Former Canadian transport minister Jean Lapierre was one of seven people killed in a plane crash off the coast of Quebec. Lapierre, who was also a respected political commentator, was traveling to his father's funeral.
Former Canadian Cabinet minister Jean Lapierre was killed Tuesday when a small plane he was traveling in crashed off the eastern coast of the Canadian province of Quebec, officials said.
All seven people aboard the plane were killed in the crash, including Lapierre's wife and three of his siblings. The family was on its way to the funeral of Lapierre's father in eastern Quebec when the plane went down in bad weather, as it was coming in to land on the Magdalen Islands in the Gulf of Saint Lawrence.
"The crash took place in a field on approach to the airport," said Quebec provincial police Sgt. Daniel Thibodeau, who added that the weather conditions were "not ideal" for flying.
The plane was a Mitsubishi twin engine turboprop and is believed to have belonged to a private company. It took off from the St-Hubert regional airport south of Montreal on Tuesday morning.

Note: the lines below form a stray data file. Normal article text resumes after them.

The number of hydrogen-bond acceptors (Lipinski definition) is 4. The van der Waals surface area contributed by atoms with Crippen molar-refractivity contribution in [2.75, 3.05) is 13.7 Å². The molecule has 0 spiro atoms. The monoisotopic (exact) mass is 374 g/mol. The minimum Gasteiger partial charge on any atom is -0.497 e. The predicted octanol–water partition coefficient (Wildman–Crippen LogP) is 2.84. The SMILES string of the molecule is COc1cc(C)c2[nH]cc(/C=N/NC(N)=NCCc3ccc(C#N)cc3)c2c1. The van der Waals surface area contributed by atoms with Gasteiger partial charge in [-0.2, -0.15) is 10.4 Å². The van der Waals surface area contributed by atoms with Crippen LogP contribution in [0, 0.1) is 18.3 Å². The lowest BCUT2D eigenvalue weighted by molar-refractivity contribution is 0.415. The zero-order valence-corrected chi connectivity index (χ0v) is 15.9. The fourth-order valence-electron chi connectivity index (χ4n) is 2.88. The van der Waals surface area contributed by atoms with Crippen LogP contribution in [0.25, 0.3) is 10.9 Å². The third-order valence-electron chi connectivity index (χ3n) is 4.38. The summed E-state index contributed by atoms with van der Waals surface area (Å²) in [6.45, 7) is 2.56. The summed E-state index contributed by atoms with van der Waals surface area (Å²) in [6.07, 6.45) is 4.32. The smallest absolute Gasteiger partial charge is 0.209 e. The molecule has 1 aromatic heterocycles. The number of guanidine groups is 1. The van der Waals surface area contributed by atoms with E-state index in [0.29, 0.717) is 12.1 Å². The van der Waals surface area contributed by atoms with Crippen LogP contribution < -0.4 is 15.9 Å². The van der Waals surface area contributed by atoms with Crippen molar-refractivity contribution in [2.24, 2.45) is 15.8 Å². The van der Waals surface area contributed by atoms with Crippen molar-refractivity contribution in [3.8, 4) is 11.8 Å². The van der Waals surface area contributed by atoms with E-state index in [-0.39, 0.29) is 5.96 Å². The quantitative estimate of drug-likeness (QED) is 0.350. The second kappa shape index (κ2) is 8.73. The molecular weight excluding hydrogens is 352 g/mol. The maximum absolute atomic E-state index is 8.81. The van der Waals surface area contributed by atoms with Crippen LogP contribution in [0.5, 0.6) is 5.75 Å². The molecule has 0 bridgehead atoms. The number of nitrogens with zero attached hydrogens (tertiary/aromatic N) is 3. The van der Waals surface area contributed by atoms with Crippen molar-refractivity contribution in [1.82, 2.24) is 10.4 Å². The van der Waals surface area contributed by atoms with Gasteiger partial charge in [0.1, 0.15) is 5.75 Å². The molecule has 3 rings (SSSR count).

Photos from the crash site showed the plane lying in pieces on a snow-covered field.
The Canadian Transportation Safety Board is investigating the crash, but due to bad weather experts are not expected to arrive at the scene until Wednesday local time.
Lapierre, 59, served as transport minister in Prime Minister Paul Martin's Liberal government from July 2004 to February 2006. He then made a second career in the media as a political commentator and analyst.
"We're going to miss him terribly," Martin told CTV television.
"He was a very good political analyst - he was one of the best - but he was also a superb political figure in this country, and it was a great privilege to work with him," he said.
bw/jr (Reuters, AP, AFP)